Kimberly Winkle gave a fantastic demonstration on the making and painting of her signature Oculus Mirror at our October Meeting. Introduced by Professor Mark Sfirri, she started the meeting with an overview of her furniture, sculpture and turning and gave us a wonderful sense of the depth and breadth of her work. Shown below are some of the images she shared, but if you are interested in more, please visit her website- kimberlywinkle.com.
Born from one of those mistakes we all make in turning- cutting through the bottom- Kimberly figured she could save the piece by inserting a mirror in what was to be a vessel.
She starts with a poplar blank. This wood has just the right grain for paint; it's stable, and inexpensive, too. She generally starts with two 6 1/2 inch long pieces of poplar that she joins and glues with Titebond II. After curing overnight and band sawing it round, she attaches the blank to a faceplate. She reminds us to use sturdy screws, not drywall screws as they are too brittle.
Using a bowl gouge, she begins forming the mirror by truing up the diameter of the blank. By starting the cut from the outside and stopping just shy of the opposite side and then starting the cut from the outside of that edge, she's prevents any tear-out.
Since mirrors are readily available from Jo-Ann Fabric and Craft Stores in specific sizes some planning is required. The first step is to plan a round mortise on the face so that you will be able to hold the mirror frame when it is reversed to make the rabbets for the mirror and backing. Additional pencil marks are good to have so you know where the tops of the beads will be.
As you scroll through the pictures above you will see Kimberly mark the important features, shape the face of the mirror, and then form the recess for the expanding 4 jaw chuck. As those chip start to fly, Kimberly dons her bubble-shaped face mask, tucks her chin in and does some impressive turning. She cautioned us to leave enough wood around the mortise to support the expanding chuck. Once she has the desired shape, she once again turns the edge from the outside-in to cleanup any tear-out.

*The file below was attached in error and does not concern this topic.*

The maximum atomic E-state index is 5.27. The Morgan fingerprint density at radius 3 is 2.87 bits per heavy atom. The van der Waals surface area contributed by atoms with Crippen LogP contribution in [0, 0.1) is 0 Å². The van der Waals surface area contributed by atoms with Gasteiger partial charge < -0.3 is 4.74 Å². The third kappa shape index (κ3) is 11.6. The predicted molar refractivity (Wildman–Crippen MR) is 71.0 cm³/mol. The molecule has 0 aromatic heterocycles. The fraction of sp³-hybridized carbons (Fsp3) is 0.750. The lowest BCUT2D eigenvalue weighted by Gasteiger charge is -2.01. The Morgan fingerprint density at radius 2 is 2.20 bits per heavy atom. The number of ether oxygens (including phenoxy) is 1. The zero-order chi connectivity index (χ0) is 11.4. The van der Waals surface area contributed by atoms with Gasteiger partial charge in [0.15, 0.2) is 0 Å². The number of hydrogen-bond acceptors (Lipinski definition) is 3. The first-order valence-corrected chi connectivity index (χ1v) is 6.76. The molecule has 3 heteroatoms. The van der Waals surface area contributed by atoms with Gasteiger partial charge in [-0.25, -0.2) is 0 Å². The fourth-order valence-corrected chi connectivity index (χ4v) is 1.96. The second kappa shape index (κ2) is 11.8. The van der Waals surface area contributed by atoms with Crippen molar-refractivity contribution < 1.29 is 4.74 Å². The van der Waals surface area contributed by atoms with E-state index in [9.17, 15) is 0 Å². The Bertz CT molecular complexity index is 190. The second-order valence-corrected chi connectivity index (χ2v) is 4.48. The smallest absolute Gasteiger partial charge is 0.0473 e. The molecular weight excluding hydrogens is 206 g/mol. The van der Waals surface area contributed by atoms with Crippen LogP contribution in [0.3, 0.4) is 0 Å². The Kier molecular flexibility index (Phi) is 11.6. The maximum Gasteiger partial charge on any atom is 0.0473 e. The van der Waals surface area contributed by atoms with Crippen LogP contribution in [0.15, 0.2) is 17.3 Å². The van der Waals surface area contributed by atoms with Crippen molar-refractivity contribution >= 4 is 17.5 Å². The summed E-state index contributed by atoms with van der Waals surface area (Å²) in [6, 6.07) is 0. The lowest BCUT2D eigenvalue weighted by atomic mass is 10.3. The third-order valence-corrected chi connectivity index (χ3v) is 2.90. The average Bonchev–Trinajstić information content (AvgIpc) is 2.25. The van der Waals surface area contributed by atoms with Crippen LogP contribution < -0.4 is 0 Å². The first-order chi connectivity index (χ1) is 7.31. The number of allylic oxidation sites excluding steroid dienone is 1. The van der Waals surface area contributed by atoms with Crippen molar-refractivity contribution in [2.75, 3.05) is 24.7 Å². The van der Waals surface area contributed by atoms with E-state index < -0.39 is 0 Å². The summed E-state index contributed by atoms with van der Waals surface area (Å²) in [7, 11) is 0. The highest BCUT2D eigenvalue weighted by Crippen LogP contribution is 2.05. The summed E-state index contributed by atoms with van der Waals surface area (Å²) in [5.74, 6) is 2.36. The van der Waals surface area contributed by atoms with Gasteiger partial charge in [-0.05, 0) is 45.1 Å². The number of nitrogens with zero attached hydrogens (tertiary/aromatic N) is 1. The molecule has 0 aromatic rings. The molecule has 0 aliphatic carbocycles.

Now for the backside of the mirror- Kim shows on the backboard the recesses needed for the mirror and backing. The mirrors and Masonite backing are both 1/8th inch thick --the depth of the rabbets. since the wood is going to move with the seasons, she makes the diameter about an 1/8th inch larger than the mirror's diameter. Kimberly likes to use a bedan to cut the rabbets. Notice that she hollows out the back of the mirror to reduce its overall weight.
Once the back of the mirror is prepared with the rabbets, Kimberly prepares a backing board from piece of MDF (some light-weight versions are available if your piece is large).the backing board allows her to true up the opening for the mirror and to refine the shape of the face. Kimberly forms a snug home for the mirror to be screwed to the backing board by routing a recess for the backside rim of the mirror. Select the length of your screws carefully.
Kimberly also gave a little "primer" on milk paint. She likes The Old Fashion Milk Paint Company's paint over other brands- it mixes well and doesn't bubble as much, according to her experience. She has found that foam brushes work best, especially those you find in the big box hardware stores. Here you see Kimberly applying four layers of milk paint, 2 of Salem Read and one each of Marigold Yellow and Pitch Black. When applied to a surface that has a little texture, like the tool marks from turning, a little sanding uncovers the underlying paint to great effect.
Kimberly is a big proponent of experimentation- but not on the piece you just spent a couple of hours turning! Use a sample board or mock-up of your turning to try things out. We know she practices what she preaches; the sample boards show the breadth of her experiments, and if you flip them over they contain a written record of the colors and how they were applied. Well done, Kimberly!